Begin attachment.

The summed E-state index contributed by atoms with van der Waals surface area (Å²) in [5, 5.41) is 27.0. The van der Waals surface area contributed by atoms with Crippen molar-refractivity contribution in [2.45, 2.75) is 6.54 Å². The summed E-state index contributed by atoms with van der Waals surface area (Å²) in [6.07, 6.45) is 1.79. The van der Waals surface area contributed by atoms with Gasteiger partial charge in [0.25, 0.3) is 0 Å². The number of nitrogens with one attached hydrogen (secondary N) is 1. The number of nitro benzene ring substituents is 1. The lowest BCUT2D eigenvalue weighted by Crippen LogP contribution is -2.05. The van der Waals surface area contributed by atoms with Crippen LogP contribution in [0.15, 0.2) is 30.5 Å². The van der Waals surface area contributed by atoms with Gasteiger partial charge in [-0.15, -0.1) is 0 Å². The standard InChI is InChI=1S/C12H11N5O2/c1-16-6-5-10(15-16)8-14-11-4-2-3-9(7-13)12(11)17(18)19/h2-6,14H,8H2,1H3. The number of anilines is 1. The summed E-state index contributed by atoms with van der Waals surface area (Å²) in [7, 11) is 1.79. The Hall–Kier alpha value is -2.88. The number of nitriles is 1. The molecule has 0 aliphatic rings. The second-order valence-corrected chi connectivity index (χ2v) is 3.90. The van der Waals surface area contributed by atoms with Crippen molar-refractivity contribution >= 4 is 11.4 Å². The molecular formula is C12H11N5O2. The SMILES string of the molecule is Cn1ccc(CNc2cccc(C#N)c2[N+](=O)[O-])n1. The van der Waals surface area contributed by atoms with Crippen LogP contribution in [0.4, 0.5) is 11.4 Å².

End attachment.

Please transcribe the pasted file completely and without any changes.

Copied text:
The summed E-state index contributed by atoms with van der Waals surface area (Å²) in [5, 5.41) is 27.0. The van der Waals surface area contributed by atoms with Crippen molar-refractivity contribution in [2.45, 2.75) is 6.54 Å². The summed E-state index contributed by atoms with van der Waals surface area (Å²) in [6.07, 6.45) is 1.79. The van der Waals surface area contributed by atoms with Gasteiger partial charge in [0.25, 0.3) is 0 Å². The number of nitrogens with one attached hydrogen (secondary N) is 1. The number of nitro benzene ring substituents is 1. The lowest BCUT2D eigenvalue weighted by Crippen LogP contribution is -2.05. The van der Waals surface area contributed by atoms with Crippen LogP contribution in [0.15, 0.2) is 30.5 Å². The van der Waals surface area contributed by atoms with Gasteiger partial charge in [-0.15, -0.1) is 0 Å². The standard InChI is InChI=1S/C12H11N5O2/c1-16-6-5-10(15-16)8-14-11-4-2-3-9(7-13)12(11)17(18)19/h2-6,14H,8H2,1H3. The number of anilines is 1. The summed E-state index contributed by atoms with van der Waals surface area (Å²) in [7, 11) is 1.79. The Hall–Kier alpha value is -2.88. The number of nitriles is 1. The molecule has 0 aliphatic rings. The second-order valence-corrected chi connectivity index (χ2v) is 3.90. The van der Waals surface area contributed by atoms with Crippen molar-refractivity contribution >= 4 is 11.4 Å². The molecular formula is C12H11N5O2. The SMILES string of the molecule is Cn1ccc(CNc2cccc(C#N)c2[N+](=O)[O-])n1. The van der Waals surface area contributed by atoms with Crippen LogP contribution in [0.4, 0.5) is 11.4 Å².